The Los Angeles Lakers/Boston Celtics rivalry has long been heralded as sport’s greatest battle, from the Showtime Lakers days of Magic Johnson and Larry Bird to the Kobe Bryant and Paul Pierce matchups of the late noughties. But while the blockbuster bouts have delivered some of the most memorable finishes in league history on the court, off it, the feud remains an ugly indictment of sport’s not-so-secret shame. Bubbling under the surface of the NBA‘s fiercest rivalry, you’ll find a history driven by competition but marred by racism and bigotry. This week, the league’s loudest voice spoke up.
LeBron James Calls Out Celtics Fans
In the latest episode of Uninterrupted’s The Shop, Los Angeles Lakers star LeBron James named Boston as his least favourite place to play. While that hardly came as a surprise to fans, considering the torrid battles James had with the Kevin Garnett/Paul Pierce-led powerhouse of the late 2000s or even his recent move to LA, what was a shock was his justification. When asked why he hated playing Boston so much, James bypassed the opposition entirely, turning his sights on the fans.
“Because they’re racist as fuck, that’s why.”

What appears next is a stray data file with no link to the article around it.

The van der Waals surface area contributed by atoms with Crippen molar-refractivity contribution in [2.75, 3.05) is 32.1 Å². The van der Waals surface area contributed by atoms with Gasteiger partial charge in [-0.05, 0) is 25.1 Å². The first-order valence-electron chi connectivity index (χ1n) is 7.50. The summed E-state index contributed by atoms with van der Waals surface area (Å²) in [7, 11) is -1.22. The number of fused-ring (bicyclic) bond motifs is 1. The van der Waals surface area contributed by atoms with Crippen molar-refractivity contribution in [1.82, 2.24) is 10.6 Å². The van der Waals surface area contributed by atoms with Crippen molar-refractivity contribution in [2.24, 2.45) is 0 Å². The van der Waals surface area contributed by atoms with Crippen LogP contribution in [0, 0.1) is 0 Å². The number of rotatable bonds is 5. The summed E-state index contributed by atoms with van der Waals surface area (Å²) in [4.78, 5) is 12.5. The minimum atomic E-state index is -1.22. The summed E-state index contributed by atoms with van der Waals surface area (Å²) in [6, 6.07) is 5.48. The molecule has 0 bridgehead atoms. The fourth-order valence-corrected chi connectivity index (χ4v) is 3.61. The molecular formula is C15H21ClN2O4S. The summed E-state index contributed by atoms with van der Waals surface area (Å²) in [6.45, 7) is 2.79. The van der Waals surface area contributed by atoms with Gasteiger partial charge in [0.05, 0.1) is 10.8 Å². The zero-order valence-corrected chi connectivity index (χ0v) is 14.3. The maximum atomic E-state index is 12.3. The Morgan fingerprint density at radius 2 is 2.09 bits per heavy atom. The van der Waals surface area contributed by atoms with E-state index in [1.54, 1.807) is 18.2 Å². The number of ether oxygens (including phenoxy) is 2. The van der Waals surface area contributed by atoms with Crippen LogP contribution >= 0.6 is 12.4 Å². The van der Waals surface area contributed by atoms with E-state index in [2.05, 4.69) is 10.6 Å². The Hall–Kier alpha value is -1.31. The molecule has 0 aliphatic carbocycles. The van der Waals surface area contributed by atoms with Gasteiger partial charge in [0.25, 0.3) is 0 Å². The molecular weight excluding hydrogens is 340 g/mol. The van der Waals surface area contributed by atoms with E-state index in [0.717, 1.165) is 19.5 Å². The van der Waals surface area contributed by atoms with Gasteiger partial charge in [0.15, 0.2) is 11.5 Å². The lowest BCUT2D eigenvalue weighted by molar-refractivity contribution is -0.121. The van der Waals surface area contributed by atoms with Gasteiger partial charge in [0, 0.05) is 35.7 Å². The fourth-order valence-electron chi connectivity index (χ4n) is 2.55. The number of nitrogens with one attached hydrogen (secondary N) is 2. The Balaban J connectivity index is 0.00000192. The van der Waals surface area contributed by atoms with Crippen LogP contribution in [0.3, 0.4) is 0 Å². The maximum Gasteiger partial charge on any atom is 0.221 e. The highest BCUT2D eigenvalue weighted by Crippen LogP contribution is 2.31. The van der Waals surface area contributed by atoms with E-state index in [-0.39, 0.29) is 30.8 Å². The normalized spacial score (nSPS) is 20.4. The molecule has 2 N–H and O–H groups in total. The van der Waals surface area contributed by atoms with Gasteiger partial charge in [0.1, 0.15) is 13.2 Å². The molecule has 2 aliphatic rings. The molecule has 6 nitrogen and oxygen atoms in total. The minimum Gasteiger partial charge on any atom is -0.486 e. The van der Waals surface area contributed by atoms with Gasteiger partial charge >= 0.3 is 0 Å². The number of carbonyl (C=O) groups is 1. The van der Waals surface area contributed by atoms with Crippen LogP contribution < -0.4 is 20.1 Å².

“They will say anything. And it’s fine,” James told fellow guests, including Academy Award Winner Daniel Kaluuya, Premier League soccer star Marcus Rashford, artist Rashid Johnson, marketing Paul Rivera and co-host Maverick Carter. “I mean, fuck, it’s my life. I’ve been dealing with it my whole life. I don’t mind…Like, if I hear somebody close by, I’ll check ’em real quick, I’ll move on to the game. They gonna say whatever the fuck they wanna say. They might throw something on you.”
The incident James was referring to can be traced back to the 2012 Eastern Conference Finals, when after a stunning 45-point, 15-rebound Game 6 performance, the then-Miami Heat star had a drink poured on him by a Celtics fan. “I got a beer thrown on me leaving a game,” he revealed.”There was like a, ‘Fuck LBJ T-shirt.’ I believe they sold it at the fucking team shop.”
James’ frank assessment of the Celtics fans doesn’t exactly come out of the blue either. A true sporting city, Boston’s homers are some of the most loyal in the world, but that usually encompasses some less-than-desirable antics in and around games. Recent NBA tragics will remember the way Celtics fan’s turned on Kyrie Irving when the star failed to bring a championship and swiftly exited back home to New York.
Prior to the Nets’ first-round series against Boston, Irving claimed racist remarks were directed toward him during his Celtics’ tenure. In response, Boston guard Jaylen Brown acknowledged the issue, stating there was “work to be done”.
“I think painting every Celtics fan as a racist would be unfair,” Brown told ESPN. “However, we’ve got a lot of work to do, no question. There’s a lack of resources there, lack of opportunity.”
Shocking as it may be, the signs of discontent have been around for decades. In fact, the very inception of the Lakers/Celtics rivalry has roots shrouded in racial tension.
How Race Impacted the Lakers/Celtics Rivalry